The dilemma the reader faces, however, is how to root for Solomon to overcome his fears while hoping at the same time that Lisa gets her comeuppance. When she brings her boyfriend into the mix and inadvertently causes a love triangle, that conflict is heightened. What do we want to happen, after all? And in doing so, are we not as guilty as Lisa for wanting to manipulate her world at the cost of people's lives?
What John Corey Whaley does so well, however, is navigate the unlikelinesses in his fiction and make them flow like reality.
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After all, this is a man who wrote a magnificent novel about a boy who has a head transplant and none of it was ironic, cheeky or funny. Whaley's writing is so smooth, so compelling, so easy that the reader willingly accepts every unique situation Whaley presents. Simply put, what he understands as well as any YA writer alive, is the psyche of the 21st century teenage boy. As such, his books have an uncanny ability to stay with you long after you've read them. Thanks for the Trouble a Boy Book of the Month award-winner.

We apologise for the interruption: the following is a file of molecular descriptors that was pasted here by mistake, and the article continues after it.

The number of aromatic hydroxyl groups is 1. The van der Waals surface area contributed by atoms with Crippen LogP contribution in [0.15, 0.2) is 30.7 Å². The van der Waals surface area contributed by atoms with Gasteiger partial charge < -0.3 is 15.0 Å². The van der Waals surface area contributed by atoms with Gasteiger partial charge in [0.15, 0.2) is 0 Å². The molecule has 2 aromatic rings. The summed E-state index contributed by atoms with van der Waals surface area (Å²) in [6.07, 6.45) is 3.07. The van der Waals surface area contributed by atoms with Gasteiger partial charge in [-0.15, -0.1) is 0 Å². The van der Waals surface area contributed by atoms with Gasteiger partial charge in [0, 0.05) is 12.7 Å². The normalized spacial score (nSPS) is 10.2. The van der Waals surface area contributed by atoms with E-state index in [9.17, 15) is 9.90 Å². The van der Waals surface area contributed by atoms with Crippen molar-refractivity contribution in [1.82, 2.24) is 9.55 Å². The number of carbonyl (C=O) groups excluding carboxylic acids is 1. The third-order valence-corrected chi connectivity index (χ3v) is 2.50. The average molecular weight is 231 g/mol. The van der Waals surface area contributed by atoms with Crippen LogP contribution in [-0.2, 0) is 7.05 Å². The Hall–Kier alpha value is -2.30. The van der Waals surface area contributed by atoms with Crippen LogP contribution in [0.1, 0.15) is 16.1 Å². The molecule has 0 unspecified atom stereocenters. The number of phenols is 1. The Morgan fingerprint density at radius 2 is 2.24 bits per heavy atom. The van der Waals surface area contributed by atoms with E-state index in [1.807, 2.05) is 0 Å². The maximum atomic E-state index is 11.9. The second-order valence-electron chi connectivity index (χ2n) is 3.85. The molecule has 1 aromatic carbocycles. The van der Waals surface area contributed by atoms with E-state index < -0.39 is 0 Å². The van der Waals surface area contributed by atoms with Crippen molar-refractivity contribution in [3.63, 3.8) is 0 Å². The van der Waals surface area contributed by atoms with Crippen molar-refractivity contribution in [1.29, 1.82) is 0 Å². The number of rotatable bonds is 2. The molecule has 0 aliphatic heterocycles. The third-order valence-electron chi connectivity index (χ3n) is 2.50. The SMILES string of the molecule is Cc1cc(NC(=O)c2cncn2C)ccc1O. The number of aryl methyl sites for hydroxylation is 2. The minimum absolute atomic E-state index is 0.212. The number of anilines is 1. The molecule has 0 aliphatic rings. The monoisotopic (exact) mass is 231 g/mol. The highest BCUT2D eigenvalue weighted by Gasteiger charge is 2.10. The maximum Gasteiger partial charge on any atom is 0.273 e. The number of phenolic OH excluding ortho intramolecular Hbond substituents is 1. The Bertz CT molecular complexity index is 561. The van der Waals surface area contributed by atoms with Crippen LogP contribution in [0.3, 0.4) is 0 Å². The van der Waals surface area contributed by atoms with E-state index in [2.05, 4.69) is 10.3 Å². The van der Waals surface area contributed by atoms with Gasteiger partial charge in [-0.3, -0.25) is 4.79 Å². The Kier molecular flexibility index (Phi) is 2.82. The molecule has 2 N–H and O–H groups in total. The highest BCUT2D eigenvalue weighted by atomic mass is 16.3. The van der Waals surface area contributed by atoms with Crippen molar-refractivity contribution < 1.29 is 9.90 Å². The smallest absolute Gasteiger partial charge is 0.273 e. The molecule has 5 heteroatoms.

Successful writers of young adult books are usually successful for one reason above all others: voice. With Thanks for the Trouble, his publishers have recognized a chance for readers to find communion and have released a box set perfectly titled Less Alone in the World. Wallach is a Romantic in the literary sense: someone who understands the loneliness of the human condition.
Even as his characters find communion with each other, such unity is temporary. They have insightful conversations at almost every turn and find something in common with most of their peers at one point or another. Yes, he lost his father in a car accident five years ago, a motif readers are tiring of. He lets him be flawed and multi-faceted, someone we sometimes root for and sometimes not.
In this way, Wallach approaches the master of such characterization, Andrew Smith. Parker is a decent guy, but not a nice guy, or vice-versa. One day while scoping out victims in a San Francisco hotel, he meets a girl with silver hair who, he subsequently learns, claims to be his age and goes by the name Zelda.